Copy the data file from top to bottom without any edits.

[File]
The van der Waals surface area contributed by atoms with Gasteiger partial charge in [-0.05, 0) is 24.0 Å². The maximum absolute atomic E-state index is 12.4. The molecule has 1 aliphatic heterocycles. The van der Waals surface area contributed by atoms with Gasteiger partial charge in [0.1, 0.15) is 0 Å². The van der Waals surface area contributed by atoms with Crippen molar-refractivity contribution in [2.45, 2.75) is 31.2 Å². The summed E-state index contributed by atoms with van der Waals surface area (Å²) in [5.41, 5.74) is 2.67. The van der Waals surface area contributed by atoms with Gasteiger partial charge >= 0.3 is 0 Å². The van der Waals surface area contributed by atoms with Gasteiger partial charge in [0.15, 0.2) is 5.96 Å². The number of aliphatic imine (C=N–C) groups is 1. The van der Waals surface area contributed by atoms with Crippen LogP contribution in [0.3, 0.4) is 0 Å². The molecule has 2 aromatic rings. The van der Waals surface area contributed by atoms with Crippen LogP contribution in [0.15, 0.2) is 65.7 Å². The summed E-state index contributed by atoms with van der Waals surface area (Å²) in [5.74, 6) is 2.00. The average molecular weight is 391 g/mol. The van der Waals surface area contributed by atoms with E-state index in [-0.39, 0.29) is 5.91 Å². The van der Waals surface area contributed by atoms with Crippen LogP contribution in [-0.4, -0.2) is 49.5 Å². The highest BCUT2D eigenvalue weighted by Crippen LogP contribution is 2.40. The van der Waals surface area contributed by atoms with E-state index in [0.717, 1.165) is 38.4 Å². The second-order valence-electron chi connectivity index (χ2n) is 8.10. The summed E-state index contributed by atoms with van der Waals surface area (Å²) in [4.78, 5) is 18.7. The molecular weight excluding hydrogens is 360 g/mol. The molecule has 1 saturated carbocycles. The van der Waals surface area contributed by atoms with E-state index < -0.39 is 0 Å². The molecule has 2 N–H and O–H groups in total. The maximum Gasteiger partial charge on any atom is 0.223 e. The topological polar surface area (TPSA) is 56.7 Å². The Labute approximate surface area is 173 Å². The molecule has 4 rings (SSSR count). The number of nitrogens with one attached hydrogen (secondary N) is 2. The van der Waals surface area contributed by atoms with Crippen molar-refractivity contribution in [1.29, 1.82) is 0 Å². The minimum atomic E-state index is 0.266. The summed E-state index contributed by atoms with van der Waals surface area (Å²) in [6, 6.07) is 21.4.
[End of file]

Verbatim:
The van der Waals surface area contributed by atoms with Gasteiger partial charge in [-0.05, 0) is 24.0 Å². The maximum absolute atomic E-state index is 12.4. The molecule has 1 aliphatic heterocycles. The van der Waals surface area contributed by atoms with Gasteiger partial charge in [0.1, 0.15) is 0 Å². The van der Waals surface area contributed by atoms with Crippen molar-refractivity contribution in [2.45, 2.75) is 31.2 Å². The summed E-state index contributed by atoms with van der Waals surface area (Å²) in [5.41, 5.74) is 2.67. The van der Waals surface area contributed by atoms with Gasteiger partial charge >= 0.3 is 0 Å². The van der Waals surface area contributed by atoms with Gasteiger partial charge in [0.15, 0.2) is 5.96 Å². The number of aliphatic imine (C=N–C) groups is 1. The van der Waals surface area contributed by atoms with Crippen LogP contribution in [0.3, 0.4) is 0 Å². The molecule has 2 aromatic rings. The van der Waals surface area contributed by atoms with Crippen LogP contribution in [0.15, 0.2) is 65.7 Å². The summed E-state index contributed by atoms with van der Waals surface area (Å²) in [5.74, 6) is 2.00. The average molecular weight is 391 g/mol. The van der Waals surface area contributed by atoms with E-state index in [-0.39, 0.29) is 5.91 Å². The van der Waals surface area contributed by atoms with Crippen LogP contribution in [-0.4, -0.2) is 49.5 Å². The highest BCUT2D eigenvalue weighted by Crippen LogP contribution is 2.40. The van der Waals surface area contributed by atoms with E-state index in [0.717, 1.165) is 38.4 Å². The second-order valence-electron chi connectivity index (χ2n) is 8.10. The summed E-state index contributed by atoms with van der Waals surface area (Å²) in [4.78, 5) is 18.7. The molecular weight excluding hydrogens is 360 g/mol. The molecule has 1 saturated carbocycles. The van der Waals surface area contributed by atoms with E-state index < -0.39 is 0 Å². The molecule has 2 N–H and O–H groups in total. The maximum Gasteiger partial charge on any atom is 0.223 e. The topological polar surface area (TPSA) is 56.7 Å². The Labute approximate surface area is 173 Å². The molecule has 4 rings (SSSR count). The number of nitrogens with one attached hydrogen (secondary N) is 2. The van der Waals surface area contributed by atoms with Crippen molar-refractivity contribution in [1.29, 1.82) is 0 Å². The minimum atomic E-state index is 0.266. The summed E-state index contributed by atoms with van der Waals surface area (Å²) in [6, 6.07) is 21.4.